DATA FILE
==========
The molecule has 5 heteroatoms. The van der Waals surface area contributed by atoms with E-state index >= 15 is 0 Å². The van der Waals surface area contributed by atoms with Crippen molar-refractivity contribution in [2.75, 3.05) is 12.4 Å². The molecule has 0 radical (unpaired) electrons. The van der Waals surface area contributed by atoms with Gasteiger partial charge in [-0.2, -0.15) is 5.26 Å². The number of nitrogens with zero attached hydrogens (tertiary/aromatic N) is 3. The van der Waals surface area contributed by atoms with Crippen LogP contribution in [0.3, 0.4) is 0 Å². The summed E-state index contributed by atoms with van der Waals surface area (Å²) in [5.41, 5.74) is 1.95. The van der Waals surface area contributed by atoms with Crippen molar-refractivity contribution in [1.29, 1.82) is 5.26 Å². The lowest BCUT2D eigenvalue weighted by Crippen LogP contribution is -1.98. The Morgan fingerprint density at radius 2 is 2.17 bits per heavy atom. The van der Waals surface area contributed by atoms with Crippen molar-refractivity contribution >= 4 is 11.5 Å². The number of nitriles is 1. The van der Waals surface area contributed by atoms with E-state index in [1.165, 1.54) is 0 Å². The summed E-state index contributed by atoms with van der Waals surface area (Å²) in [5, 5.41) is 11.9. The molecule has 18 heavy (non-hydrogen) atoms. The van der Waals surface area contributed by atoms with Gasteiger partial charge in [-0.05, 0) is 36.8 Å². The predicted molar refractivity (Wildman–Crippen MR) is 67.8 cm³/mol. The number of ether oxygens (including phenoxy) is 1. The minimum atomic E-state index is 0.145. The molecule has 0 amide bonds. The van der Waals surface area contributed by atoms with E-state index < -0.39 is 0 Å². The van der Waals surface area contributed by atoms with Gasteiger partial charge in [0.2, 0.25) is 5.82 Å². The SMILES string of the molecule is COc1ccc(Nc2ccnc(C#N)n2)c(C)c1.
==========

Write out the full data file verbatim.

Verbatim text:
The molecule has 5 heteroatoms. The van der Waals surface area contributed by atoms with E-state index >= 15 is 0 Å². The van der Waals surface area contributed by atoms with Crippen molar-refractivity contribution in [2.75, 3.05) is 12.4 Å². The molecule has 0 radical (unpaired) electrons. The van der Waals surface area contributed by atoms with Gasteiger partial charge in [-0.2, -0.15) is 5.26 Å². The number of nitrogens with zero attached hydrogens (tertiary/aromatic N) is 3. The van der Waals surface area contributed by atoms with Crippen LogP contribution in [0.3, 0.4) is 0 Å². The summed E-state index contributed by atoms with van der Waals surface area (Å²) in [5.41, 5.74) is 1.95. The van der Waals surface area contributed by atoms with Crippen molar-refractivity contribution in [1.29, 1.82) is 5.26 Å². The lowest BCUT2D eigenvalue weighted by Crippen LogP contribution is -1.98. The Morgan fingerprint density at radius 2 is 2.17 bits per heavy atom. The van der Waals surface area contributed by atoms with Crippen molar-refractivity contribution >= 4 is 11.5 Å². The number of nitriles is 1. The van der Waals surface area contributed by atoms with E-state index in [1.165, 1.54) is 0 Å². The summed E-state index contributed by atoms with van der Waals surface area (Å²) in [5, 5.41) is 11.9. The molecule has 18 heavy (non-hydrogen) atoms. The van der Waals surface area contributed by atoms with Gasteiger partial charge in [-0.05, 0) is 36.8 Å². The predicted molar refractivity (Wildman–Crippen MR) is 67.8 cm³/mol. The number of ether oxygens (including phenoxy) is 1. The minimum atomic E-state index is 0.145. The molecule has 0 amide bonds. The van der Waals surface area contributed by atoms with E-state index < -0.39 is 0 Å². The van der Waals surface area contributed by atoms with Gasteiger partial charge in [0.2, 0.25) is 5.82 Å². The SMILES string of the molecule is COc1ccc(Nc2ccnc(C#N)n2)c(C)c1.